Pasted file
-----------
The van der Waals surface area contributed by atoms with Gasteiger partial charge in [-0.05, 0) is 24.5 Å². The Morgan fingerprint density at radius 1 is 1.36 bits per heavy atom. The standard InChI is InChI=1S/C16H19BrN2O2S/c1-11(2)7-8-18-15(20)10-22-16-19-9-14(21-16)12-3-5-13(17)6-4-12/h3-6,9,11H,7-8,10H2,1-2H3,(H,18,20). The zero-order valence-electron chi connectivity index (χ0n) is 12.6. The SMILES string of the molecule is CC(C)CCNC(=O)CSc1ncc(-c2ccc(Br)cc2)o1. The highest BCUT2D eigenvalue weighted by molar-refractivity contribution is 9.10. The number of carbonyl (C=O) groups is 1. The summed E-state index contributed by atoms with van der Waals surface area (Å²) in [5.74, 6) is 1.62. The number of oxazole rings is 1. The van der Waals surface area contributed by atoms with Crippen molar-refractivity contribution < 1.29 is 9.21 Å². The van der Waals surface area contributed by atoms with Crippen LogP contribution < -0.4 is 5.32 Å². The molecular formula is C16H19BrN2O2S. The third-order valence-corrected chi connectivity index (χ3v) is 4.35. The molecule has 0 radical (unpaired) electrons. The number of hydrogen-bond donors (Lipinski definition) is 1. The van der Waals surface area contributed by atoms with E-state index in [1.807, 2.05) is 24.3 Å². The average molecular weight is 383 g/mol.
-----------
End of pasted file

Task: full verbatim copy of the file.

The van der Waals surface area contributed by atoms with Gasteiger partial charge in [-0.05, 0) is 24.5 Å². The Morgan fingerprint density at radius 1 is 1.36 bits per heavy atom. The standard InChI is InChI=1S/C16H19BrN2O2S/c1-11(2)7-8-18-15(20)10-22-16-19-9-14(21-16)12-3-5-13(17)6-4-12/h3-6,9,11H,7-8,10H2,1-2H3,(H,18,20). The zero-order valence-electron chi connectivity index (χ0n) is 12.6. The SMILES string of the molecule is CC(C)CCNC(=O)CSc1ncc(-c2ccc(Br)cc2)o1. The highest BCUT2D eigenvalue weighted by molar-refractivity contribution is 9.10. The number of carbonyl (C=O) groups is 1. The summed E-state index contributed by atoms with van der Waals surface area (Å²) in [5.74, 6) is 1.62. The number of oxazole rings is 1. The van der Waals surface area contributed by atoms with Crippen molar-refractivity contribution < 1.29 is 9.21 Å². The van der Waals surface area contributed by atoms with Crippen LogP contribution < -0.4 is 5.32 Å². The molecular formula is C16H19BrN2O2S. The third-order valence-corrected chi connectivity index (χ3v) is 4.35. The molecule has 0 radical (unpaired) electrons. The number of hydrogen-bond donors (Lipinski definition) is 1. The van der Waals surface area contributed by atoms with E-state index in [1.807, 2.05) is 24.3 Å². The average molecular weight is 383 g/mol.